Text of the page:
A new book from IWPR provides insights on aspects of life in Cuba ranging from grave human rights abuses to the daily struggle of street traders.
With Open Voices  contains articles written by 20 of the rising generation of independent journalists in Cuba in 2012 and 2013. Spanish and English parallel texts are illustrated with pictures that include work by renowned photographer Orlando Luis Pardo Lazo.
Fifty years after the revolution, the Cuban authorities continue to restrict access to information and persecute those who seek freedom of expression. The only media outlets allowed to operate are owned, controlled and censored by the state.
In her foreword, leading blogger and journalist Yoani Sánchez likens Cuba to an enclosed house with iron walls, inside which people live a life isolated from the outside world. The journalist’s job, she says, is to hammer away at those walls.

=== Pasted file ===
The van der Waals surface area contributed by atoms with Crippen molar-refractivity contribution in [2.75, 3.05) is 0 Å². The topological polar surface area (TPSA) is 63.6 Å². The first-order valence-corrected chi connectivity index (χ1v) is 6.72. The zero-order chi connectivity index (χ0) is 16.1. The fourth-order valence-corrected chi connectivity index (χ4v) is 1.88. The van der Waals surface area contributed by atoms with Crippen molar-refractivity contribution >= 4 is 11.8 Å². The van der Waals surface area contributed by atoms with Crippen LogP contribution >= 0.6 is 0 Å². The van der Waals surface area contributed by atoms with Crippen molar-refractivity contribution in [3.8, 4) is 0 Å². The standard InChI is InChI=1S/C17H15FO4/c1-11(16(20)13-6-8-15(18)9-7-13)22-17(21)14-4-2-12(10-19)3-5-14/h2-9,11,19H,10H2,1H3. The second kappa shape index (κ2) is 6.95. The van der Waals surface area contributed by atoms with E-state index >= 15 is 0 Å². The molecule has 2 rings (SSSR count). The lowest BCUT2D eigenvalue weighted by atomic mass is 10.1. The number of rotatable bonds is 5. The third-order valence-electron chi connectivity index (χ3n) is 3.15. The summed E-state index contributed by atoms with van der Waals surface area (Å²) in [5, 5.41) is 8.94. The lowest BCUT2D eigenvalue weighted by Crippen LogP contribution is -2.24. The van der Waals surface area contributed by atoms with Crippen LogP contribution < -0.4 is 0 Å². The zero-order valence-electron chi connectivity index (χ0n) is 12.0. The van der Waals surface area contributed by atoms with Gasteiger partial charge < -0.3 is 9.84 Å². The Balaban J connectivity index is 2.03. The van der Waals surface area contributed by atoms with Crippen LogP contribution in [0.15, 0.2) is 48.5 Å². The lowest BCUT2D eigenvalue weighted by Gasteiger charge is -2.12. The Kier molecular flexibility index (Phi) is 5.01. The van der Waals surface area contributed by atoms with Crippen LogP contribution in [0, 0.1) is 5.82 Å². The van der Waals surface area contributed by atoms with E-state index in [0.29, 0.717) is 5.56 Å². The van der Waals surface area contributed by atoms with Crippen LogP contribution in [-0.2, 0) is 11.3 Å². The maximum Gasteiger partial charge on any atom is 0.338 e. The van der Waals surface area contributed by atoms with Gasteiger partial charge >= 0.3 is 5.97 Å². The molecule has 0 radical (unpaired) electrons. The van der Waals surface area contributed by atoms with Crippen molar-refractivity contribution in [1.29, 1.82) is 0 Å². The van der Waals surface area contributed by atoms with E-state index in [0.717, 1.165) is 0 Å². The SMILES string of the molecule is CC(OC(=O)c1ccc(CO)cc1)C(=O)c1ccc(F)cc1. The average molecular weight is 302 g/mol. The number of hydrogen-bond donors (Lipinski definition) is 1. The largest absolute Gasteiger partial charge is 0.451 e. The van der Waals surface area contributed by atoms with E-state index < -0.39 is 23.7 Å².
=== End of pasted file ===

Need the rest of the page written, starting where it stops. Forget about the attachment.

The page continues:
“Through a text, an image or the work of a whole lifetime, they have demonstrated that the pain of knowing is preferable to not knowing,” Sánchez wrote.
The articles in this book are a tribute to the tenacity and courage of citizen journalists who dare to seek out and tell the stories that reflect the reality of life in Cuba.
Twelve of the contributors were subject to arbitrarily detention just in the nine-month period covered by the book.
The stories in With Open Voices highlight change as well as stagnation at a critical juncture in Cuban history. Expanded economic freedoms, relaxed rules for foreign travel, and better internet access suggest that the government is waking up to the need for change, although in general, political and civil rights remain as rigidly constrained as ever.
With Open Voices is available to download from IWPR’s website here .